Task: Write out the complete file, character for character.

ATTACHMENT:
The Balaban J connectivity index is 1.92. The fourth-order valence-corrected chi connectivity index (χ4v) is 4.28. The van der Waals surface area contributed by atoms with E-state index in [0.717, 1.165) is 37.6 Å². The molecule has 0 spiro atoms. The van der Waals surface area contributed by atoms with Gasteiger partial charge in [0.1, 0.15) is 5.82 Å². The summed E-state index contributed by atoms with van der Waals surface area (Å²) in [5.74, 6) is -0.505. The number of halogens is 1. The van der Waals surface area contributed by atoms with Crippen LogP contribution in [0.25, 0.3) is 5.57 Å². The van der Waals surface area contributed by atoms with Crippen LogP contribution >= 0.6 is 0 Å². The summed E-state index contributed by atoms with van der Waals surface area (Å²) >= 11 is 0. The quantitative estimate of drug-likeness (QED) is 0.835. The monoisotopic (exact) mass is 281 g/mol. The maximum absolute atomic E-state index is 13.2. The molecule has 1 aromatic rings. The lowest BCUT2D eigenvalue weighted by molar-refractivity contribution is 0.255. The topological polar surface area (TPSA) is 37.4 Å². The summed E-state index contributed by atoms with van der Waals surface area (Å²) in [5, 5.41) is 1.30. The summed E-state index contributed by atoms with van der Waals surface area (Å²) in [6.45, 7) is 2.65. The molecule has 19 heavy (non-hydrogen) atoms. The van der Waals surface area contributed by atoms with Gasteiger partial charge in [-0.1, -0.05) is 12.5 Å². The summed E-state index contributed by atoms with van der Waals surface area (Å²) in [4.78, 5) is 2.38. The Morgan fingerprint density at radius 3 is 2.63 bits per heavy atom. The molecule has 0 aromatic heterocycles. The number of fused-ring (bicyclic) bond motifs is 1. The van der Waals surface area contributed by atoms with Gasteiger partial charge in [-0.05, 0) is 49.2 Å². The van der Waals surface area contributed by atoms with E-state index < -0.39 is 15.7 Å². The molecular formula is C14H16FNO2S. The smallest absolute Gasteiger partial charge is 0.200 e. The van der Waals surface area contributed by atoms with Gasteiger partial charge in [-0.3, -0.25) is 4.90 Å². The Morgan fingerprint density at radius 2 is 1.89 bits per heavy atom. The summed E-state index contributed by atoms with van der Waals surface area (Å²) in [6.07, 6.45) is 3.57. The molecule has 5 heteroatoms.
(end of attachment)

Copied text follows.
The Balaban J connectivity index is 1.92. The fourth-order valence-corrected chi connectivity index (χ4v) is 4.28. The van der Waals surface area contributed by atoms with E-state index in [0.717, 1.165) is 37.6 Å². The molecule has 0 spiro atoms. The van der Waals surface area contributed by atoms with Gasteiger partial charge in [0.1, 0.15) is 5.82 Å². The summed E-state index contributed by atoms with van der Waals surface area (Å²) in [5.74, 6) is -0.505. The number of halogens is 1. The van der Waals surface area contributed by atoms with Crippen LogP contribution in [0.25, 0.3) is 5.57 Å². The van der Waals surface area contributed by atoms with Crippen LogP contribution >= 0.6 is 0 Å². The summed E-state index contributed by atoms with van der Waals surface area (Å²) >= 11 is 0. The quantitative estimate of drug-likeness (QED) is 0.835. The monoisotopic (exact) mass is 281 g/mol. The maximum absolute atomic E-state index is 13.2. The molecule has 1 aromatic rings. The lowest BCUT2D eigenvalue weighted by molar-refractivity contribution is 0.255. The topological polar surface area (TPSA) is 37.4 Å². The summed E-state index contributed by atoms with van der Waals surface area (Å²) in [5, 5.41) is 1.30. The summed E-state index contributed by atoms with van der Waals surface area (Å²) in [6.45, 7) is 2.65. The molecule has 19 heavy (non-hydrogen) atoms. The van der Waals surface area contributed by atoms with Gasteiger partial charge in [-0.1, -0.05) is 12.5 Å². The summed E-state index contributed by atoms with van der Waals surface area (Å²) in [4.78, 5) is 2.38. The Morgan fingerprint density at radius 3 is 2.63 bits per heavy atom. The molecule has 0 aromatic heterocycles. The number of fused-ring (bicyclic) bond motifs is 1. The van der Waals surface area contributed by atoms with Gasteiger partial charge in [-0.05, 0) is 49.2 Å². The van der Waals surface area contributed by atoms with E-state index < -0.39 is 15.7 Å². The molecular formula is C14H16FNO2S. The smallest absolute Gasteiger partial charge is 0.200 e. The van der Waals surface area contributed by atoms with Gasteiger partial charge in [-0.3, -0.25) is 4.90 Å². The Morgan fingerprint density at radius 2 is 1.89 bits per heavy atom. The summed E-state index contributed by atoms with van der Waals surface area (Å²) in [6.07, 6.45) is 3.57. The molecule has 5 heteroatoms.